Ahhhh I love this subject!! And Leslie is the one that got me thinking:
Leslie M: Ok, so I just read Are You There God? It’s Me, Margaret for my “Time’s top 100″ in our challenge. So funny to re-read something from my childhood with an adult perspective. “We must, we must, we must increase our bust.” I feel so far removed from an 11 yr old girl, I could never write a realistic coming of age book. The silly things that seem so important…
Anyway, it was fun. Maybe I need to pull out some Nancy Drew.
Hrmm… thinking back, I can say I definitely have not re-read anything from my childhood (now as an adult) – although throughout my childhood, I re-read my favorites over and over again, especially Are You There God? It’s Me, Margaret. I couldn’t get enough of that one, and related so deeply to Margaret in so many ways. I wonder how I’d feel about it now? I’m kind of tempted. 😉
I loved all the Judy Blume books (many of them seemed so mature to me – I couldn’t wait to have my first boyfriend and fall in love and these were my “learning” ;).
And of course, all of the Sweet Valley Highs (so relevant to my pre-teen years). I think I read them well into my teens, although by then, I was deep into biographies and horror. 😉 And I haven’t even re-read any of those, either… years later.
I wonder what my perspective would be?
What about you? Have you since re-read any of your childhood favorites, and what was it like to re-read from an adult perspective?
Jan: Yes! I did this last year with a couple of my old favs. Gone Away Lake by Elizabeth Enright and The Feather Star by Patricia Wrightson. A feather star is a kind of pretty jelly fish the girl saw on a summer holiday. Wrightson was an Australian author of terrific books for kids, but this one was my fav.
I think the books were old already when I first discovered them at my local library. LOL. I happened to find musty old hardback copies at a secondhand book sale last year and I bought them out of curiosity to see if the magic was still there. Well, it wasn’t really 🙁 but it was a very interesting thing to do. I’m still not sure why I read these books over and over as a young teen. Maybe cos they were about wonderful summer holidays and about the awkwardness of growing up? They were about girls roughly my age when I originally read them. Maybe a combination of connecting with a character but also escapism to a dream summer holiday? Yes Maryse, like you said, I think they were helping me learn about relationships too.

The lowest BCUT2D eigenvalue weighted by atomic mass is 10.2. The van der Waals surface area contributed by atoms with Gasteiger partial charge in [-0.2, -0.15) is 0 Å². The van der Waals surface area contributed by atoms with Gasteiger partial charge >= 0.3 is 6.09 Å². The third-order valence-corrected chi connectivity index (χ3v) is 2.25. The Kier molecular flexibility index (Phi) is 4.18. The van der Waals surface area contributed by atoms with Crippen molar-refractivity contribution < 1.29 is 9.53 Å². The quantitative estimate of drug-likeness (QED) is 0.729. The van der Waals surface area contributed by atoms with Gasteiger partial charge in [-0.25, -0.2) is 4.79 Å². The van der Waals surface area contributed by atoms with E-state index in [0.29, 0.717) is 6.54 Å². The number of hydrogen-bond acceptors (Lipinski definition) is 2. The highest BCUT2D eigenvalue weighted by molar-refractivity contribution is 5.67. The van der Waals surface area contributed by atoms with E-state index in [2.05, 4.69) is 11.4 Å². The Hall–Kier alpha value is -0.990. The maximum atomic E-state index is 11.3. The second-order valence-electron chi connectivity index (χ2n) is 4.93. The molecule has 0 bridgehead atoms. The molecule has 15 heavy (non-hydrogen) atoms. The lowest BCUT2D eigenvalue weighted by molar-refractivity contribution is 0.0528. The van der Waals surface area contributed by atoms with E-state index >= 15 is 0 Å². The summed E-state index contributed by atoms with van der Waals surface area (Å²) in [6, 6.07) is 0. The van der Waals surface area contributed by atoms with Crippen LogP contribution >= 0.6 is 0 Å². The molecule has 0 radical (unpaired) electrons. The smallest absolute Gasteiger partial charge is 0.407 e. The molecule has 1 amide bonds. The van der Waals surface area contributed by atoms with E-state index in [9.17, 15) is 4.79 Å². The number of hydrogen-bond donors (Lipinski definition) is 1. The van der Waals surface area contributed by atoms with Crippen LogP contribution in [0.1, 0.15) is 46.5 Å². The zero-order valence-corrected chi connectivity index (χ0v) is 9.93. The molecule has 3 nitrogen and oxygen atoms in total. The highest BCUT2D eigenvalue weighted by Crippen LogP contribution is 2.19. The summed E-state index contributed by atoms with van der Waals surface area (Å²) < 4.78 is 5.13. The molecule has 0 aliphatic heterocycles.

Maryse: It’s always fun to look back on our first books fondly… sometimes remembering the feelings they stirred in us, or just the memory of the time period when we read them, is enough.
Jan: Yes – it was about the feelings those books gave me. Looking back helped me remember my shy young teen self just starting to explore relationships.
Kat: Yes Anne of Green Gables. I’ve read read it 2 or 3 times now.
Leslie M: I am also going to be reading Judy Blume’s Forever for my “banned book” category. That one is a bit more mature than Are You There God it’s me Margaret.
Maryse: Whaaaa?? It was banned?
Leslie M: Yup! All kinds of books get banned for very silly reasons.
Annie: Don’t forget Deenie, by Judy Blume. My older sister tattled that I was reading it (at a young age) and my mother took it away. I couldn’t wait to finish it.
Tessa: I have. Sweet Valley High #18, Head Over Heals was my favorite book. It made me swoon with the rich bad boy falling for the kind, also rich, deaf girl. I could read it a thousand times.
Maryse: Hrmm… I don’t think remember that one, Tessa. Sounds right up our alley. I should try and find it again.
Tessa: OMG, I absolutely adored it! I read it the first time when I was 11. And still will read it today. I read all the Sweet Valley High books, up into the 100s when they started to get dumb. But to date, Bruce is my first Book Boyfriend because of this book.
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